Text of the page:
Howard Boles

From BR Bullpen

Howard Wesley Boles Sr.

BR Minors page

Biographical Information[edit]

Howard Boles was a power-hitting outfielder who played in 1945 and from 1947 to 1956. He won two home run totals and finished second or third on two other occasions.

He joined the Chicago Cubs organization in 1945, playing for the Statesville Cubs of the North Carolina State League. In 55 games, he hit .306 with two home runs and 63 hits. He was a military policeman in Germany after high school. After not playing in 1946 (presumably due to military service), he returned to action in 1947 with the Central Association's Clinton Cubs; he hit .232 with 11 home runs and 105 hits in 122 games. He tied for 6th in the league in homers. In 1948, he played for the Clinton Cubs, Springfield Cubs, Duluth Dukes and Sioux Falls Canaries. In 77 games, he hit .306 with eight triples and three home runs.

Boles played for the Clinton Steers and Decatur Cubs in 1949, hitting .271 with 18 home runs and 125 hits in 122 games. His 13 dingers for Decatur tied Walt Moryn and two others for third in the Three-I League. With the Sioux Falls Canaries in 1950, he hit .313 with 22 home runs, 28 doubles and 141 hits in 125 games. He led the Northern League in home runs (3 ahead of runner-up Karol Kwak), slugging percentage (.548, .025 ahead of Kwak) and total bases (247, 24 ahead of Bill Bruton) and tied Ken Landenberger for the lead in doubles. He was 4th with 96 RBI, 8 shy of pacesetter Landenberger. On the downside, his .932 fielding percentage was last among the NL's starting outfielders.

Suiting up for the Des Moines Bruins and Denver Bears in 1951, Boles hit a combined .259 with 29 doubles, 32 home runs, 102 RBI and 144 hits in 1950 games. He led the Western League in home runs (beating out number two Pat Seerey and Michael Lutz by 13 and more than double Ken Boyer's total), was second in total bases (273, 13 behind George Freese) and RBI (four behind Freese), was 4th in runs (96, behind Ron Samford, Bruton and Freese), ranked 4th in strikeouts (100) and tied Lucius Morgan for fifth in the league in games played. He was also 10th in doubles and in the top 5 in slugging. He joined the Boston Braves system partway through the season.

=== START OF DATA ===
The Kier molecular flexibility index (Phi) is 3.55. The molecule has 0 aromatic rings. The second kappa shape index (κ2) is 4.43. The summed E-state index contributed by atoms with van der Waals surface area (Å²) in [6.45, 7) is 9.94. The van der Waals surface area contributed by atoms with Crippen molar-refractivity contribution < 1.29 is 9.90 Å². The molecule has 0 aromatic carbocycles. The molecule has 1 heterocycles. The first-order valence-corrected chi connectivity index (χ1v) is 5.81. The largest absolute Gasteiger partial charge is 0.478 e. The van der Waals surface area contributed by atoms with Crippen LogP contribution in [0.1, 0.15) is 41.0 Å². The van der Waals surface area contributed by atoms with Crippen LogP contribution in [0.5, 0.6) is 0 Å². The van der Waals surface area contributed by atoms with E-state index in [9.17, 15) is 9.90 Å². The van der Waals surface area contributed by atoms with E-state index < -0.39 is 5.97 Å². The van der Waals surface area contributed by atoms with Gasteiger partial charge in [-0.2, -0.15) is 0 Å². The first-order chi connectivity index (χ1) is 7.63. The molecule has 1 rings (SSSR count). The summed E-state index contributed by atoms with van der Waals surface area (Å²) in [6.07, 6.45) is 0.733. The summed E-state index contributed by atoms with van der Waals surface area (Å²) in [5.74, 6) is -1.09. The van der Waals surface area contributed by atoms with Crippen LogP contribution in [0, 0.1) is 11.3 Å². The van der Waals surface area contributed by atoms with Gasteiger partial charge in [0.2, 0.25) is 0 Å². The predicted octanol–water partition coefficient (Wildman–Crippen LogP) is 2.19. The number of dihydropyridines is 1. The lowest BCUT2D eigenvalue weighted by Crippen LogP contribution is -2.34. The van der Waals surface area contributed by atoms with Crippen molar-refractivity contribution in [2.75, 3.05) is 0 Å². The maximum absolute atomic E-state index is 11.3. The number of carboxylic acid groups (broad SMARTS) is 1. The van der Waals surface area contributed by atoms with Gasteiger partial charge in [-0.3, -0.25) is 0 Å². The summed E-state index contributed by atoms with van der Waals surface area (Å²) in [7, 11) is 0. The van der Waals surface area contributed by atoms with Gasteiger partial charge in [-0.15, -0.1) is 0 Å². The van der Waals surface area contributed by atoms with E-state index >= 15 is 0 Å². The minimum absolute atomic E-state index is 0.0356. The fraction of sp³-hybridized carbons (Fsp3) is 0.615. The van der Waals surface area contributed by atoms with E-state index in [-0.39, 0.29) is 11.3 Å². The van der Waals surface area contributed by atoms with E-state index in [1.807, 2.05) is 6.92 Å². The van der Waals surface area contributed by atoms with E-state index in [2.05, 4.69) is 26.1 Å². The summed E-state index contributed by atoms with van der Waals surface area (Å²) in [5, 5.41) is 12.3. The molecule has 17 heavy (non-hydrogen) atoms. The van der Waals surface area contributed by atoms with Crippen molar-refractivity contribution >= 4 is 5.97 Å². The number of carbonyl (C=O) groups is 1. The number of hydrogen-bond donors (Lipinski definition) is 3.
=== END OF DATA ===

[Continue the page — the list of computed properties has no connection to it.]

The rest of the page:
In 1952, he played for the Miami Beach Flamingos, Hartford Chiefs and Atlanta Crackers, hitting a combined .248 with 13 home runs in 102 games. Moving to a higher-offense loop in 1953, he responded by hitting .320 with 35 doubles and 38 home runs for the Wichita Falls Spudders and Atlanta Crackers. Almost all the damage was done with Wichita Falls, as he was only 9 for 45 with two home runs for the higher-level Atlanta. He led the Big State League in slugging (.682) and finished second in home runs with 36, behind only Al Neil's 39. He was also second, behind Neil, in total bases (289). He was 4th in runs (110), 7th in average (.333) and tied Dean Stafford for 4th in RBI (106) despite playing only 110 games in the league due to his time with Atlanta. He left the Braves system following 1953 and bounced around various organizations until his retirement.

With the Oklahoma City Indians in 1954, Boles slugged another 38 home runs, while hitting .306/.370/.607 with 26 doubles, 88 runs and 109 RBI in 138 games. This wash is best season in AA. He led the Texas League in slugging (.607, .005 ahead of runner-up Bus Clarkson) and finished third in home runs behind Clarkson and Frank Kellert. He was 7th in RBI and tied Les Fleming for 9th with 294 total bases. His 9 errors tied for the lead among TL left fielders.

He split 1955 between the Memphis Chickasaws, Charleston Senators, Oklahoma City Indians and Tulsa Oilers, hitting a combined .272 with 16 home runs and 68 RBI. He was just 5 for 32 with Charleston in his only chance at AAA. He wrapped up his career in 1956 by hitting .241 with 23 home runs combined for the Syracuse Chiefs, Savannah Redlegs, Lubbock Hubbers/Texas City Texans and Port Arthur Sea Hawks.

Overall, he hit .278 with 216 home runs and 231 doubles in 11 minor league seasons.

He later worked for Alcoa.